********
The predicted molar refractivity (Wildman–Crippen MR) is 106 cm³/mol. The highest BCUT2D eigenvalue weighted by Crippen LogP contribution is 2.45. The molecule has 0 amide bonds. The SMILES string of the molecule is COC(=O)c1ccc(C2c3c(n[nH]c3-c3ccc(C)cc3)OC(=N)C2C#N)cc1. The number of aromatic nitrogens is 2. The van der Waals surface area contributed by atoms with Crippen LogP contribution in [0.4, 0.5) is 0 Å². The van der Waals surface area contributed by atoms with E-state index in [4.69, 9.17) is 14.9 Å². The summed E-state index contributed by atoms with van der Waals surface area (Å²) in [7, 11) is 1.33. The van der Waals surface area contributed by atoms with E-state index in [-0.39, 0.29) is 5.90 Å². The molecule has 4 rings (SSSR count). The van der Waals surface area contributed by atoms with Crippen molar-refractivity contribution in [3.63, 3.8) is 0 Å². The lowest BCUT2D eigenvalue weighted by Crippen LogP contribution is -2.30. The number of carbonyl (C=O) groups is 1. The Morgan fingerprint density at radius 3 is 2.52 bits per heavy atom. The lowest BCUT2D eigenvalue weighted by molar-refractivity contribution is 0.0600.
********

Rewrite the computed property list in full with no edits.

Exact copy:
The predicted molar refractivity (Wildman–Crippen MR) is 106 cm³/mol. The highest BCUT2D eigenvalue weighted by Crippen LogP contribution is 2.45. The molecule has 0 amide bonds. The SMILES string of the molecule is COC(=O)c1ccc(C2c3c(n[nH]c3-c3ccc(C)cc3)OC(=N)C2C#N)cc1. The number of aromatic nitrogens is 2. The van der Waals surface area contributed by atoms with Crippen LogP contribution in [0.4, 0.5) is 0 Å². The van der Waals surface area contributed by atoms with E-state index in [4.69, 9.17) is 14.9 Å². The summed E-state index contributed by atoms with van der Waals surface area (Å²) in [7, 11) is 1.33. The van der Waals surface area contributed by atoms with E-state index in [-0.39, 0.29) is 5.90 Å². The molecule has 4 rings (SSSR count). The van der Waals surface area contributed by atoms with Crippen molar-refractivity contribution in [3.63, 3.8) is 0 Å². The lowest BCUT2D eigenvalue weighted by Crippen LogP contribution is -2.30. The number of carbonyl (C=O) groups is 1. The Morgan fingerprint density at radius 3 is 2.52 bits per heavy atom. The lowest BCUT2D eigenvalue weighted by molar-refractivity contribution is 0.0600.